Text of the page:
The referendum for south Sudan independence is now complete! Voting ended Saturday at 6pm. The preliminary vote count has taken place at the polling stations, and the ballots have been collected for the official count and declaration of results, which will take place by February 14. I went around Juba yesterday with some friends and we visited polling stations to review the posted results. Of the 16 polling stations we visited, they had an average voter turnout of 95% and the vote in favor of separation was 97%.
Throughout the week of voting, Juba was very quiet. The voting was conducted with more than just peace, there was a camaraderie among people, a sense of unity of purpose, a feeling of the monumental importance of these events, and an awe that they should finally come to pass. Though the wait in line took many hours, people were patent, solemn, and respectful.
The Archbishop preached at the Cathedral on Sunday. He spoke of the triumph of the people in achieving a peaceful referendum. And he challenged the people and the government to carry this same spirit of unity of purpose into the founding of the new country.
“We have shown to the world the true nature of the people of south Sudan,” he said.
The referendum week has not been universally peaceful. There were armed clashes in Abyei, which is on the border between north and south. Along with other incidents along the border. Some people in the north continue to fear what the separation may mean for them.
Prayers are still needed for this transition period, for the announcement of the results, and for peace throughout Sudan. We also need to pray for Southern Kordofan and Blue Nile, which are areas on the north side of the border, now entering into the popular consultation process about their own self determination. We continue to pray for peace in the north, for Darfur, and for southerners and Christians living in the north in this uncertain time.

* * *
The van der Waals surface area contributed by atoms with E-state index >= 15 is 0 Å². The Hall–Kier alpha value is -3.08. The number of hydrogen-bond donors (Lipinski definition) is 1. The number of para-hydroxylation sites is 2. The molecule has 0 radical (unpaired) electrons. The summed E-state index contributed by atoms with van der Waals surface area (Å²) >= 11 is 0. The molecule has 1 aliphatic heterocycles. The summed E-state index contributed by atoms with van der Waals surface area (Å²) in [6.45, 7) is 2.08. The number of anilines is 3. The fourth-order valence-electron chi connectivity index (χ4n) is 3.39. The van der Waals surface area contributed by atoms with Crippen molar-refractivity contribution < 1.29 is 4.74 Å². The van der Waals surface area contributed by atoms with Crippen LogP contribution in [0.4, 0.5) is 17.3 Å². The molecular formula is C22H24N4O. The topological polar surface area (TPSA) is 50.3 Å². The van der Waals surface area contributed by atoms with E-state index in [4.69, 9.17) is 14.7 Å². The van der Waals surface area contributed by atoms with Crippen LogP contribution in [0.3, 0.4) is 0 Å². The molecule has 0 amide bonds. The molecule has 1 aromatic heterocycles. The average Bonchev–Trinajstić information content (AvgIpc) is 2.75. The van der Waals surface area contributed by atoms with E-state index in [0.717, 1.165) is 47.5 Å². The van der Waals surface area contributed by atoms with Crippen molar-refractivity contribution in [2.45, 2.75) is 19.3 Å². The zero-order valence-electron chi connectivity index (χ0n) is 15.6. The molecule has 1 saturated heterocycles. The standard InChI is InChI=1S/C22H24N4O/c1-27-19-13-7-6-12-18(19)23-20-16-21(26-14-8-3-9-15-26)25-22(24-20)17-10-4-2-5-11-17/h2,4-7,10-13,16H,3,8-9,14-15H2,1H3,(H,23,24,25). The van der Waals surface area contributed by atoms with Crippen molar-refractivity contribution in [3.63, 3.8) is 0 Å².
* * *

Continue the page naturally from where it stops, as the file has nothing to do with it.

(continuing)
It has been an honor to be here to witness these historic events, to see the people of south Sudan show the world yet again, that they are committed to the peaceful establishment of a democratic society, to see south Sudan show the world that they are a people of peace. So many people have expressed their thanks to me for being here with them at this time. There is great gratitude to the international observers and other foreign visitors who came during the referendum. But most of all, people express their gratitude to God, for bringing them to this day.
There is a book on the Episcopal Church of Sudan called, But God is not Defeated. One of the authors, Samuel Kayanga passed away suddenly last week a couple days before the referendum began. He was a great theologian and teacher, and is missed by his family and the whole Episcopal Church of Sudan. There seems to be greater mourning going on for those who died that week, because they did not get to witness the referendum. There was also greater joy for babies born the week of the referendum, and many were named “Referendum.”
Echoing the sentiment of But God is not Defeated: the people of Sudan have borne much suffering, and much joy. Though it all, they have not been left alone, nor forgotten who it is who is accompanying them. God incarnate, the living Christ, has already defeated death. God is not, cannot, and will never be defeated. While tears of sadness and tears of jubilation are shed at the events that have passed this week, we know that the Prince of Peace reigns in our hearts, and that all things are in the hands of God.